We recently attended a breakfast talk hosted by AIGA Knoxville on designing for direct mail. Sheila Kirton, our local USPS Mailpiece Design Analyst (did you know those existed?), gave us a great refresher on what to do and not to do when designing direct mail and alerted us to some upcoming changes in mailpiece requirements. Since we found this so helpful, we decided to put together our own introductory guide to mailing standards. Even if you’ve worked on mailpieces before, there can be many gaps in your knowledge. Mail can be pretty tricky, and it’s difficult to know where to go for a comprehensive overview from a designer’s perspective.
Interesting Findings from the AIGA Knoxville Breakfast Talk
• The maximum length for a mailpiece in the Letter category is being reduced from 11.5 to 10.5 inches on September 8. Anything over 10.5 inches will be mailed as a Flat instead of a Letter. (This applies to Sumo-sized postcards, self-mailers, booklets, etc.)
• A square letter-sized mailpiece will receive a nonmachinable surcharge because it will tumble end over end instead of sliding smoothly through the equipment. Flats can be square, however.
• Glossy paper stocks can cause problems in the machines because they generate static electricity. They can also interfere with machine readability and incur additional charges.
• Some paper coatings or printing methods can interfere with the barcode your piece will receive during processing. A mailer that we received recently had a barcode which was badly smeared over a field of solid color. The color appeared to have been printed by a color laser / quick run method.
• Blue inks are more difficult for machines to read.
• Your envelope’s flap can be on either the front or the back side, but cannot be on the bottom edge.
• Your piece can have rounded corners, but they can have a radius no larger than 1/8 inch.
• Don’t use an open / cutout address window in your self-mailer; it can get caught in the machines. A booklet that we received advertising a well-known design conference demonstrated this error!
• Those clear tabs for closing self-mailers look nicer, but they often don't stick as well as the opaque ones.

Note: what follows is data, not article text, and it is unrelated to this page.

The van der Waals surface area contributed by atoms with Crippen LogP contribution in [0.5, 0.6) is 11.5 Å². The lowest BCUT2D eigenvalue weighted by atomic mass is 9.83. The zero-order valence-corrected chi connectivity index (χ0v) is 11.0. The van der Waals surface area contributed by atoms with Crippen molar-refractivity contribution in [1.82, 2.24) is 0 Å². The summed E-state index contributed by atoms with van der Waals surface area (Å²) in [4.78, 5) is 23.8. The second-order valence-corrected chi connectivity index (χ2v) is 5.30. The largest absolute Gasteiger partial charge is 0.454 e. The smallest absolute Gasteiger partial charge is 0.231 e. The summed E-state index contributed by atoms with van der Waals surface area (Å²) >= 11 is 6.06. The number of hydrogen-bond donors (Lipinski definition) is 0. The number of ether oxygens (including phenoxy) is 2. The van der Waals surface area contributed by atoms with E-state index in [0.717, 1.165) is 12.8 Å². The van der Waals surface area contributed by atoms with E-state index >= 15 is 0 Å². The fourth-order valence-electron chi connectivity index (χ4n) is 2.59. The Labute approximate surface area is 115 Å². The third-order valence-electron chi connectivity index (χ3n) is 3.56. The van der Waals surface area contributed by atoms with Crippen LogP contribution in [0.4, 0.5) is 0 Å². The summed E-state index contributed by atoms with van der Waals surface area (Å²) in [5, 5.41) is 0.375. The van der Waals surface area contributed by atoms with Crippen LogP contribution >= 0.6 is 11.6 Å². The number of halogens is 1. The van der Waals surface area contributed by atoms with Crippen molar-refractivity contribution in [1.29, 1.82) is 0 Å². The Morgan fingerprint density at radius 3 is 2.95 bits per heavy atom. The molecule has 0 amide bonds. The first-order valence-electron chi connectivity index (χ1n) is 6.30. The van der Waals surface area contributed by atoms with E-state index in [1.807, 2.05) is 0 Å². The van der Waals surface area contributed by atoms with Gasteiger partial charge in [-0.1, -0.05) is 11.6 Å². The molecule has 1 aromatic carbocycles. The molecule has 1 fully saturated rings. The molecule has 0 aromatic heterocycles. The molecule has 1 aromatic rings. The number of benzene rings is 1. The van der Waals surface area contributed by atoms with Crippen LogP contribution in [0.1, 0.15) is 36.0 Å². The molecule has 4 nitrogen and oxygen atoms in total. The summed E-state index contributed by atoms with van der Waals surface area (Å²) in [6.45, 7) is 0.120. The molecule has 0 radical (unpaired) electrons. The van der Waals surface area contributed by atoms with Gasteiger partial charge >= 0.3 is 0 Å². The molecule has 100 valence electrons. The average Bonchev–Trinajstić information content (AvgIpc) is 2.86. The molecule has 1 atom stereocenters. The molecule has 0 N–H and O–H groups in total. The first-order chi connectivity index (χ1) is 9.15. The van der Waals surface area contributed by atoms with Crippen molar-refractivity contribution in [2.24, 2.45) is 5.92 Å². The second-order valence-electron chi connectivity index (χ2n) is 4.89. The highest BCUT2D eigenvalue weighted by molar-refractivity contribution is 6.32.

Mailpiece Design Analyst
Something you may not know even if you have been designing mailpieces for a while is that there is someone at the USPS whose job it is to help you design mail correctly and prevent unexpected postage costs and delays for you and your clients. Sometimes this information finds its way to you through others, such as printers or mailing services / presort bureaus, but the MDA is closest to the source.
From the USPS site: “Mailpiece Design Analysts (MDA) are postal employees specially trained to answer your questions regarding mailpiece design. These employees provide advice and issue rulings regarding acceptability for automated rates. MDAs provide technical assistance on mailpiece design to envelope manufacturers, printers, advertising agencies, and graphic designers.”
This includes testing your chosen paper stocks, if needed, and checking your artwork via email/PDF for problems before you send it to print.
To find the analyst assigned to your zip code:
Brief Introduction to Mailpiece Shapes
We’ll look more in depth at how mail is categorized in upcoming posts, but one of the first things you should know, which will make it easier to navigate the USPS’s reference documents, is that there are only four categories of mail shapes.
Any piece of mail will be classified as one of these, depending on the dimensions of the piece. Many things which do not seem like a letter, for example, actually fall into the Letter category, such as a small booklet, a self-mailer, or a large postcard.
Small postcards under 4.5×6 in. and being sent First Class are the only things the USPS places in the Postcard category; a Postcard is really only a type of discounted Letter.
For those who would like to dive right in, these have been the most helpful online resources for us. The USPS publishes an overwhelming number of reference documents, many of which repeat the same information in ways that are tailored for the different audiences to which they speak. The more in-depth resources also tend to include lots of information on sorting methods, barcode creation, etc. which most designers don’t need to know; that information is targeted at mailing professionals (presort bureaus; postal employees; in-house mailing departments).
Business Mail 101
Online introductory tool for beginning or infrequent mailers (this applies to a lot of designers!), including a glossary.
Quick Service Guides
A more user-friendly version of the information in the Domestic Mail Manual. Includes visual diagrams of sizes and shapes of the different types of mail (see the sections labeled “Physical Standards”).
USPS Domestic Mail Manual (the Bible of mailing)
It’s actually not easy to locate this online version of the ultimate domestic mailing reference when browsing the USPS site.
In our posts to follow, we'll examine the different shapes and classes of mail, and discuss how to ensure that your mailpiece will travel safely through the post office's automated equipment.